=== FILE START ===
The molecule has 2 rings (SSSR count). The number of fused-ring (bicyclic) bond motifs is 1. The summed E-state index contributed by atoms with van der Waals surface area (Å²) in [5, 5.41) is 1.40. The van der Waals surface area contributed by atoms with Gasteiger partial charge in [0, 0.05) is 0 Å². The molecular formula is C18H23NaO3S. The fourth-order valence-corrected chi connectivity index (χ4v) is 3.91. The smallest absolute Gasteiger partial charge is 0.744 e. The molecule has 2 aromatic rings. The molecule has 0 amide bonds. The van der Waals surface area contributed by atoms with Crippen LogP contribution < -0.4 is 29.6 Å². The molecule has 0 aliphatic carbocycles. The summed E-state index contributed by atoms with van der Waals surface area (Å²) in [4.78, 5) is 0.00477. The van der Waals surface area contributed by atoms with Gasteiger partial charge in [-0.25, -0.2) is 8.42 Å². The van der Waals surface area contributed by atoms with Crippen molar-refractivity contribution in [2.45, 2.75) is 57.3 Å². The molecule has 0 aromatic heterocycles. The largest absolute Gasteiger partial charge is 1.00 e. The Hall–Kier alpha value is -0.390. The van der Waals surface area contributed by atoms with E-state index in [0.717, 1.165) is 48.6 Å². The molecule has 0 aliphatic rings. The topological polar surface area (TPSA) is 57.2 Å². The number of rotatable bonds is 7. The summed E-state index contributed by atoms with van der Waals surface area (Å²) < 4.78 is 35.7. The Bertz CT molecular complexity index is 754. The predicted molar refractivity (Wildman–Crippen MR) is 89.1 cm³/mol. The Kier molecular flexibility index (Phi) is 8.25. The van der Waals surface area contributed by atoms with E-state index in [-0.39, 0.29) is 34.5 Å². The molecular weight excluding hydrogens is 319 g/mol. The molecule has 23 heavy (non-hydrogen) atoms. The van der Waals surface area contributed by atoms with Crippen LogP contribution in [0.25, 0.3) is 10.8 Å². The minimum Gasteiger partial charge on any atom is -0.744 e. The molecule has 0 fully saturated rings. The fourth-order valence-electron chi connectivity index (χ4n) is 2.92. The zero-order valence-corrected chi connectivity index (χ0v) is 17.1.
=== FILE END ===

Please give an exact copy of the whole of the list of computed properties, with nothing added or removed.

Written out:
The molecule has 2 rings (SSSR count). The number of fused-ring (bicyclic) bond motifs is 1. The summed E-state index contributed by atoms with van der Waals surface area (Å²) in [5, 5.41) is 1.40. The van der Waals surface area contributed by atoms with Gasteiger partial charge in [0, 0.05) is 0 Å². The molecular formula is C18H23NaO3S. The fourth-order valence-corrected chi connectivity index (χ4v) is 3.91. The smallest absolute Gasteiger partial charge is 0.744 e. The molecule has 2 aromatic rings. The molecule has 0 amide bonds. The van der Waals surface area contributed by atoms with Crippen LogP contribution < -0.4 is 29.6 Å². The molecule has 0 aliphatic carbocycles. The summed E-state index contributed by atoms with van der Waals surface area (Å²) in [4.78, 5) is 0.00477. The van der Waals surface area contributed by atoms with Gasteiger partial charge in [-0.25, -0.2) is 8.42 Å². The van der Waals surface area contributed by atoms with Crippen molar-refractivity contribution in [2.45, 2.75) is 57.3 Å². The molecule has 0 aromatic heterocycles. The largest absolute Gasteiger partial charge is 1.00 e. The Hall–Kier alpha value is -0.390. The van der Waals surface area contributed by atoms with E-state index in [0.717, 1.165) is 48.6 Å². The molecule has 0 aliphatic rings. The topological polar surface area (TPSA) is 57.2 Å². The number of rotatable bonds is 7. The summed E-state index contributed by atoms with van der Waals surface area (Å²) < 4.78 is 35.7. The Bertz CT molecular complexity index is 754. The predicted molar refractivity (Wildman–Crippen MR) is 89.1 cm³/mol. The Kier molecular flexibility index (Phi) is 8.25. The van der Waals surface area contributed by atoms with E-state index in [-0.39, 0.29) is 34.5 Å². The molecular weight excluding hydrogens is 319 g/mol. The molecule has 23 heavy (non-hydrogen) atoms. The van der Waals surface area contributed by atoms with Crippen LogP contribution in [0.25, 0.3) is 10.8 Å². The minimum Gasteiger partial charge on any atom is -0.744 e. The molecule has 0 fully saturated rings. The fourth-order valence-electron chi connectivity index (χ4n) is 2.92. The zero-order valence-corrected chi connectivity index (χ0v) is 17.1.